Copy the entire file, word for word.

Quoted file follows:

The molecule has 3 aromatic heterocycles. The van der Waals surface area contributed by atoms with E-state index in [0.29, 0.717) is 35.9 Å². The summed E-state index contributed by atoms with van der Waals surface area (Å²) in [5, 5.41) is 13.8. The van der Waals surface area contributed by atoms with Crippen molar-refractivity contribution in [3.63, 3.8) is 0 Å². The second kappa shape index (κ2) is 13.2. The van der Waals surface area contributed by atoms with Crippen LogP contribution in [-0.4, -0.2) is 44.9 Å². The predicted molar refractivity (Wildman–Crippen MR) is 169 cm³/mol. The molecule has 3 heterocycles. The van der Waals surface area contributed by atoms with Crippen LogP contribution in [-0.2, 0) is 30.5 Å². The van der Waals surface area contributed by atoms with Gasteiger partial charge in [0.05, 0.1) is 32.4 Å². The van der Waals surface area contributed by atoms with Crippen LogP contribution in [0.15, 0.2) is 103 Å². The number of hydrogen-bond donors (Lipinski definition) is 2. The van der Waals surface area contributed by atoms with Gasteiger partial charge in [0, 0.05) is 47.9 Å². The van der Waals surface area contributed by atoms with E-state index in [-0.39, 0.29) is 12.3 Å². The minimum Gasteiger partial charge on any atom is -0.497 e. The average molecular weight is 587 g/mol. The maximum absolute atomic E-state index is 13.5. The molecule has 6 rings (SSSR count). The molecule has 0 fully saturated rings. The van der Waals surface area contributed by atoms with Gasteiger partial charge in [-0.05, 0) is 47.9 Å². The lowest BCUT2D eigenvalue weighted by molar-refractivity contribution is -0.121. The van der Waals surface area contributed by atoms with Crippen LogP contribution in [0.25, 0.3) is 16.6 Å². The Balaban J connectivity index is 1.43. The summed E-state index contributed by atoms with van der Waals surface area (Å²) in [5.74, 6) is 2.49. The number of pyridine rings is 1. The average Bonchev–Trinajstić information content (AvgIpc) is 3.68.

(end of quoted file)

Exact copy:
The molecule has 3 aromatic heterocycles. The van der Waals surface area contributed by atoms with E-state index in [0.29, 0.717) is 35.9 Å². The summed E-state index contributed by atoms with van der Waals surface area (Å²) in [5, 5.41) is 13.8. The van der Waals surface area contributed by atoms with Crippen molar-refractivity contribution in [3.63, 3.8) is 0 Å². The second kappa shape index (κ2) is 13.2. The van der Waals surface area contributed by atoms with Crippen LogP contribution in [-0.4, -0.2) is 44.9 Å². The predicted molar refractivity (Wildman–Crippen MR) is 169 cm³/mol. The molecule has 3 heterocycles. The van der Waals surface area contributed by atoms with Crippen LogP contribution in [-0.2, 0) is 30.5 Å². The van der Waals surface area contributed by atoms with Gasteiger partial charge in [0.05, 0.1) is 32.4 Å². The van der Waals surface area contributed by atoms with Crippen LogP contribution in [0.15, 0.2) is 103 Å². The number of hydrogen-bond donors (Lipinski definition) is 2. The van der Waals surface area contributed by atoms with Gasteiger partial charge in [0, 0.05) is 47.9 Å². The van der Waals surface area contributed by atoms with E-state index in [-0.39, 0.29) is 12.3 Å². The minimum Gasteiger partial charge on any atom is -0.497 e. The average molecular weight is 587 g/mol. The maximum absolute atomic E-state index is 13.5. The molecule has 6 rings (SSSR count). The molecule has 0 fully saturated rings. The van der Waals surface area contributed by atoms with Gasteiger partial charge in [-0.05, 0) is 47.9 Å². The lowest BCUT2D eigenvalue weighted by molar-refractivity contribution is -0.121. The van der Waals surface area contributed by atoms with Crippen LogP contribution in [0.25, 0.3) is 16.6 Å². The Balaban J connectivity index is 1.43. The summed E-state index contributed by atoms with van der Waals surface area (Å²) in [5.74, 6) is 2.49. The number of pyridine rings is 1. The average Bonchev–Trinajstić information content (AvgIpc) is 3.68.